This week’s guest blogger, Sue Kowalski, is the librarian at Pine Grove Middle School in the East Syracuse Minoa School District. Sue is actively involved in her local, state and national organizations and contributes by presenting, writing, and embracing her #leadoutloud campaign. In 2011, Pine Grove Library was awarded the National School Library Program of the Year from AASL. In 2012, Sue was recognized as an “I Love My Librarian” recipient from ALA. Sue was recently named a 2016 Mover & Shaker by Library Journal. She can be reached by email: email@example.com or on Twitter: @spkowalski
“I am sensing an undercurrent of “maker guilt” in my professional circles. While many are sharing the successes and impact of their vibrant makerspaces, an equal number of library professionals are avoiding eye contact and apologetically whispering about their lack of a maker program. “It’s not that I don’t want a makerspace,” they’ll say with their shoulders slouched. Then the confession unfurls. Concerns about budget, space, supervision, staffing, management, community perception, and student responsibility make the “Reasons I am Not There Yet” list.
Some may view these concerns as mere excuses or minor obstacles that are easy to overcome. Just find a space, just write a grant, just get a few mentors, just learn from the leaders in the field…just just just…. just get going already and get your makerspace on the map. For others, those concerns will ring true for them, as well, and create a feeling of relief and solidarity for the “not there yet” club. Guilt-free conversations will ensue about the realities, the questions, the failures, the concerns, and the plans to shift forward.
Our 6-8 middle school is just months away from moving from the temporary digs we embraced for two years to a dynamic new building that has been totally transformed. The library will reflect the mission of a vibrant 21st century learning space. A designated physical makerspace in the library was a shared vision for our entire design team and the expectation for it to become a high impact aspect of the library program is a given.
Beyond exciting, right? Gorgeous new building, breathtaking library and even a designated space in the library named the “Innovation Studio” are bound to provide sustainable inspiration. How could this NOT work?
When I learn of opportunities and successes that are a result of vibrant maker programs across the country, I’m inspired. As students demonstrate the exceptional level of their learning, I take note about what empowered that learning. When best practices are showcased, I try to soak it all in. I’ve got mentors in the field that feed my quest for research, ideas and information. I’d be lying, however, if I didn’t admit that I still have concerns, worries, and questions. Don’t misunderstand, I have always embraced and empowered formal and informal opportunities for students to think, explore, design, build, and create.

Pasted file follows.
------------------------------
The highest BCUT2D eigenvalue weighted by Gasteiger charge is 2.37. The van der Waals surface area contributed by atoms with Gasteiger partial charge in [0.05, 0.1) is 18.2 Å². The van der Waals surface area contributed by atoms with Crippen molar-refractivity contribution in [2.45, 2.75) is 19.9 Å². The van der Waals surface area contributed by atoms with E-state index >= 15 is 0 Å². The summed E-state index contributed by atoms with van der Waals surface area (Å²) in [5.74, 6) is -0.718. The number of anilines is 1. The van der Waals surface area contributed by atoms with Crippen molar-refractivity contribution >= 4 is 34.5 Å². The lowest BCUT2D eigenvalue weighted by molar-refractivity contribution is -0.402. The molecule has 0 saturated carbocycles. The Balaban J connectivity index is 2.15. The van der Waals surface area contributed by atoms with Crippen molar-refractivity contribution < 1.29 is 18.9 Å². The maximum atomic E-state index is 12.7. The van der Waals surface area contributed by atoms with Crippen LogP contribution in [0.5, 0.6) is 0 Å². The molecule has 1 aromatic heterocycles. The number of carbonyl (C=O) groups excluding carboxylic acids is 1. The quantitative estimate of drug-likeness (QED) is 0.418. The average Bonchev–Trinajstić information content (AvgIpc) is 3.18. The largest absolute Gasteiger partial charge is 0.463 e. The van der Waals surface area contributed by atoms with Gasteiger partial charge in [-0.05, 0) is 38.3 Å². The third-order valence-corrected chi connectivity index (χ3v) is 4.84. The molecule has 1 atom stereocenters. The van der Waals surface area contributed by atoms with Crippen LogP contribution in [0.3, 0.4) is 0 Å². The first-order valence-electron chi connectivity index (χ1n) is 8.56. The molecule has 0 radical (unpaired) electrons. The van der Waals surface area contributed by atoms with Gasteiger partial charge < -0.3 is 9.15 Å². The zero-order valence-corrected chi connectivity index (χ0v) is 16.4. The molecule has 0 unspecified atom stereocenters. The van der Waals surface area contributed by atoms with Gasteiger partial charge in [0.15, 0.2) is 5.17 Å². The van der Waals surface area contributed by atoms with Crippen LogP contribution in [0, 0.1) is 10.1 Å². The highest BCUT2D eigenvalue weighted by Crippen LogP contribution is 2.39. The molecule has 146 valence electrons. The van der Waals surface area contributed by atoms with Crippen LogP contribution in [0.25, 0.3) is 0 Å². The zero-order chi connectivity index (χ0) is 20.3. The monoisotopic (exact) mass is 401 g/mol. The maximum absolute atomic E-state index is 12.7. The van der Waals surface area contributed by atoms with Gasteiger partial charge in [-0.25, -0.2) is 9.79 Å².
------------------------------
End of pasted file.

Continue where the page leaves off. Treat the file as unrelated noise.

How do we ensure that our makerspace is not just a room with supplies and equipment, but a program that is:
- appealing to students
- a program and a concept; not just a place
- in alignment with our District mission, vision, and values
- self-directed BUT supported
- manageable for staff
- financially realistic
- not in conflict with academic needs of students
- diverse for different interests
- in alignment with other functions of the library
- adaptable to variety of learning abilities
- educationally sound
I know when I engage in conversation about what our Innovation Studio will be for our school community, there is enthusiasm and affirmation about how makerspaces are game changers for all who participate! There are also the voices of the critics, those currently unconvinced, or those who are completely unaware of the maker movement. These voices and opinions can’t be dismissed and no one should feel guilty about asking the hard questions about the goal of a makerspace program.
Those who question the purpose, goal, or logistics of a makerspace program are offering perspectives that can provide valuable input to the planning, development, and sustainability of the program. Everyone, even library professionals, have the right to ask the questions without being labeled as a someone who is standing the way of progress. There should be no shame, guilt, or self-doubt about vocalizing conceptual or logistical concerns. The more rich the dialog, the more our honest perspectives can shape the direction of strong maker programs.
As a library leader, I won’t just jump on board without a confident response to the questions, concerns, or doubt. The planning and development of our program needs to work with our school community. That means we may or may not be the same as other programs across the region, state, or country. We must open the lines of communication to make sure questions like “Why?” “How?” “What if?” “Who?” or “Why not?” are valued, not viewed as roadblocks.
I’m on board with the value of a strong maker program. I’m also on board with the need for thoughtful and honest conversations with our community to drive our program. We won’t just load up a room with “maker” supplies and equipment and call it day. We’ll learn and we’ll teach; we’ll agree and disagree; and we’ll succeed and we’ll fail. Throughout it all, we’ll share our successes and not be at all ashamed about what we haven’t achieved yet.
Makerguilt is stifling. The next time someone asks about the makerspace at YOUR library, own it. If you have a successful program, say so. If you haven’t even started, say so. If you have questions, ask. Let’s trade the smoke and mirrors for some honest conversations. So, tell me honestly, how is YOUR library embracing the maker concept?”